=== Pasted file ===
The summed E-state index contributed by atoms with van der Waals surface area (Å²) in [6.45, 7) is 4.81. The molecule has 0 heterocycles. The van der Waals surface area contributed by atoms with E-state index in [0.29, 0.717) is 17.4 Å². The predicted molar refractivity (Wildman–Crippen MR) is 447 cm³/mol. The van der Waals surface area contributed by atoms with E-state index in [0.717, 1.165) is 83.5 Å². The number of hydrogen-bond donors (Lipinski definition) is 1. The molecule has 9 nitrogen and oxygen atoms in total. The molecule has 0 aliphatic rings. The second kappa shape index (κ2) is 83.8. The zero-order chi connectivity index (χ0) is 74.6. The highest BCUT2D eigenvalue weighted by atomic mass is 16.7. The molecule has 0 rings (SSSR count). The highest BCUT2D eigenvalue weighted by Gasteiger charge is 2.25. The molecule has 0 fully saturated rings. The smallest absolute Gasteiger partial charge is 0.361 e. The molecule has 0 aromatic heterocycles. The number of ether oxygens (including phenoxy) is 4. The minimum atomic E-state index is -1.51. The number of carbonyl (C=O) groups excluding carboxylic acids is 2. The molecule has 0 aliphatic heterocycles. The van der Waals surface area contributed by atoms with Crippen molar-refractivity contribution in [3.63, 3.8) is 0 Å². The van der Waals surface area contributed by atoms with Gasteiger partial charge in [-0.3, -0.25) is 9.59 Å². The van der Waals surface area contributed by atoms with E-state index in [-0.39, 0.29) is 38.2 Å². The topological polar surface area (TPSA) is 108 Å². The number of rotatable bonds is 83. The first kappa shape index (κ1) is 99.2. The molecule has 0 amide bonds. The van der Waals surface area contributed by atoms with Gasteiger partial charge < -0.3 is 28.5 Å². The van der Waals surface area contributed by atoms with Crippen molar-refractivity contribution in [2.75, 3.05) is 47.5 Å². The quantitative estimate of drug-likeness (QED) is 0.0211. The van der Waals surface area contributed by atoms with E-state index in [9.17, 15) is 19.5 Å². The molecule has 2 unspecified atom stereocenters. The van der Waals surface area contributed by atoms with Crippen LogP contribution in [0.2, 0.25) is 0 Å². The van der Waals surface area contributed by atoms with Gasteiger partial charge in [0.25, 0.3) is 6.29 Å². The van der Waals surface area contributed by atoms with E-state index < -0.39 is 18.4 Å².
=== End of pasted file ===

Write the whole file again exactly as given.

The summed E-state index contributed by atoms with van der Waals surface area (Å²) in [6.45, 7) is 4.81. The molecule has 0 heterocycles. The van der Waals surface area contributed by atoms with E-state index in [0.29, 0.717) is 17.4 Å². The predicted molar refractivity (Wildman–Crippen MR) is 447 cm³/mol. The van der Waals surface area contributed by atoms with E-state index in [0.717, 1.165) is 83.5 Å². The number of hydrogen-bond donors (Lipinski definition) is 1. The molecule has 9 nitrogen and oxygen atoms in total. The molecule has 0 aliphatic rings. The second kappa shape index (κ2) is 83.8. The zero-order chi connectivity index (χ0) is 74.6. The highest BCUT2D eigenvalue weighted by atomic mass is 16.7. The molecule has 0 rings (SSSR count). The highest BCUT2D eigenvalue weighted by Gasteiger charge is 2.25. The molecule has 0 fully saturated rings. The smallest absolute Gasteiger partial charge is 0.361 e. The molecule has 0 aromatic heterocycles. The number of ether oxygens (including phenoxy) is 4. The minimum atomic E-state index is -1.51. The number of carbonyl (C=O) groups excluding carboxylic acids is 2. The molecule has 0 aliphatic heterocycles. The van der Waals surface area contributed by atoms with Crippen molar-refractivity contribution in [3.63, 3.8) is 0 Å². The van der Waals surface area contributed by atoms with Gasteiger partial charge in [-0.3, -0.25) is 9.59 Å². The van der Waals surface area contributed by atoms with E-state index in [-0.39, 0.29) is 38.2 Å². The topological polar surface area (TPSA) is 108 Å². The number of rotatable bonds is 83. The first kappa shape index (κ1) is 99.2. The molecule has 0 amide bonds. The van der Waals surface area contributed by atoms with Gasteiger partial charge < -0.3 is 28.5 Å². The van der Waals surface area contributed by atoms with Crippen molar-refractivity contribution in [2.75, 3.05) is 47.5 Å². The quantitative estimate of drug-likeness (QED) is 0.0211. The van der Waals surface area contributed by atoms with E-state index in [9.17, 15) is 19.5 Å². The molecule has 2 unspecified atom stereocenters. The van der Waals surface area contributed by atoms with Crippen LogP contribution in [0.2, 0.25) is 0 Å². The van der Waals surface area contributed by atoms with Gasteiger partial charge in [0.25, 0.3) is 6.29 Å². The van der Waals surface area contributed by atoms with E-state index < -0.39 is 18.4 Å².